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During the month of May, date unknown, Iowa DNR Bureau of Fisheries staff will deliver approximately 1,000 to 2,000 rainbow trout to Sand Lake. It’s part of their long-standing urban fishing program to bring cold-water species closer to where more people live and work.

These local ponds can accommodate trout in the spring and fall. If summer water temperatures get too hot, trout are unlikely to survive hot water. Trout do best in waters warmer than 45 degrees and colder than 70.

People who fish for trout need a fishing license and a trout royalty endorsement in order to own trout. The daily limit is five trout per angler with a possession limit of ten. Children 15 or younger may fish for trout with a licensed adult, but must limit catch to a daily limit.

Yes, a child can purchase a trout levy not a license allowing them to catch their own limit of trout.

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May is a month when things happen specific to this spring of the year. Day length on May 1 for residents of the Marshalltown area is 14 hours and two minutes. By 31, this will have increased from 58 minutes to 3 p.m.

Our sunrise on May 1 was at 6:07 a.m. and our sunset at 8:08 p.m. On the 31st, the sun will appear on the eastern horizon at 5:38 a.m. and set in the west at 8:38 p.m.

Sunrises and sunsets change drastically as one moves towards the North Pole. For example, our friends living in Fairbanks, AK already have a sunrise at 5:30 p.m. and sunsets after 10 p.m. Their pace of change is faster than ours.

Anglers will note that walleye season on the Iowa Great Lakes opens on May 1. On May 21, muskellunge fishing will be permitted in lakes bordering the Iowa-Minnesota border, which includes Iowa’s Great Lakes. Many other species of fish will use warmer waters closer to shore to begin their spawning work for a new year.

Walleye fishing season opens May 7 on Iowa’s Great Lakes, Spirit Lake, East and West Okoboji. The slot length this year is 19-25 inches with only one walleye over 25 inches allowed per day. Other fish species found in the Great Lakes include sunfish (crappie or bluegill), northern pike, smallmouth bass, and largemouth bass.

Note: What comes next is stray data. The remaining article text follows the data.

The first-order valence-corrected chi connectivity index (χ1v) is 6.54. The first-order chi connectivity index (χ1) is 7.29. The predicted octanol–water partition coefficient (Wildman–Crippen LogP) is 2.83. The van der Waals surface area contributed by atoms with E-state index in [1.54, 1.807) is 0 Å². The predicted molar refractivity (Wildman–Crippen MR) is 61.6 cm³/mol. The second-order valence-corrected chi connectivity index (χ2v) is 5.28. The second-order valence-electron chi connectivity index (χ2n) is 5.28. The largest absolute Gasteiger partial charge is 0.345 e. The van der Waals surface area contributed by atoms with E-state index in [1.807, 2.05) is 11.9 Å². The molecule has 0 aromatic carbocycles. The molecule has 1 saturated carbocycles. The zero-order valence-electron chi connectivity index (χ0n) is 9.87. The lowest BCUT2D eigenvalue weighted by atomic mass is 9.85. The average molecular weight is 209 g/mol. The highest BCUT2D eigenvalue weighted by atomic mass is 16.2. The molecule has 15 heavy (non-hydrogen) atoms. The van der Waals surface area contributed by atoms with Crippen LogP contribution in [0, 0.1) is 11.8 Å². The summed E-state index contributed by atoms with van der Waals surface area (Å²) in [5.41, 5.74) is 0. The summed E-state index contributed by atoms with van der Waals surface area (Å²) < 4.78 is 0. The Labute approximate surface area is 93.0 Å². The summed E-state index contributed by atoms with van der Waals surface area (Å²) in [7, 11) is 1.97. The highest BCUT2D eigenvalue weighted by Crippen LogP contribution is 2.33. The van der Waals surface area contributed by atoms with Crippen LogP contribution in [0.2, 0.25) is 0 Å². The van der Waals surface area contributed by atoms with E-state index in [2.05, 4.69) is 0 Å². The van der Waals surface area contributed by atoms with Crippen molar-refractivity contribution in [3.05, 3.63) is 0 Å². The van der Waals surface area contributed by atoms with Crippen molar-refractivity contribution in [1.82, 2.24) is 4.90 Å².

Mid-May will see the hatching of the broods of pheasants. Bluebirds will see their first broods hatch around May 10. Look for the appearance of broods of wild turkeys by the end of the month and white-tailed deer fawns will be born around the end of the month or the beginning of June.

Reminder: leave baby birds or wild mammals alone! Don’t try to “save” what is best left to parents. Your human intentions are neither necessary nor welcome. Also, it is illegal to foster feral babies.

April showers bring May flowers as the old saying goes. We’ve had a lot of rain showers lately, some light, some too heavy, but overall the rain was welcome. The water from the sky allows to recharge the basins and to increase the flow of the rivers.

As for the Iowa River, it has seen a water level rise of about two feet and appears to be holding steady for now, and well within its banks. Weekend rains can quickly change this outlook if a heavy downpour occurs in the watershed. Stay tuned and be aware of river conditions after a major rain event.

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Walleye fishing has a new challenge schedule for 2022. In cooperation with My Catch by Angler’s Atlas, a statewide walleye catching tournament begins May 1. To register and pay the $25 fee, you can participate.

You must download the MyCatch application from Goggle Play or the Apple App Store. Prizes will be awarded weekly in May and June. Prizes range in value from $100 to $600 in a variety of categories. Check it out. Contact Jeff Kopaska at the Bureau of Fisheries, Iowa DNR at 515-204-8021.

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“God does not count the time you spend fishing against your lifespan. Therefore, go fishing often. – Unknown

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Garry Brandenburg is the retired director of the Marshall County Conservation Board. Contact him at:

Box 96

Albion, IA 50005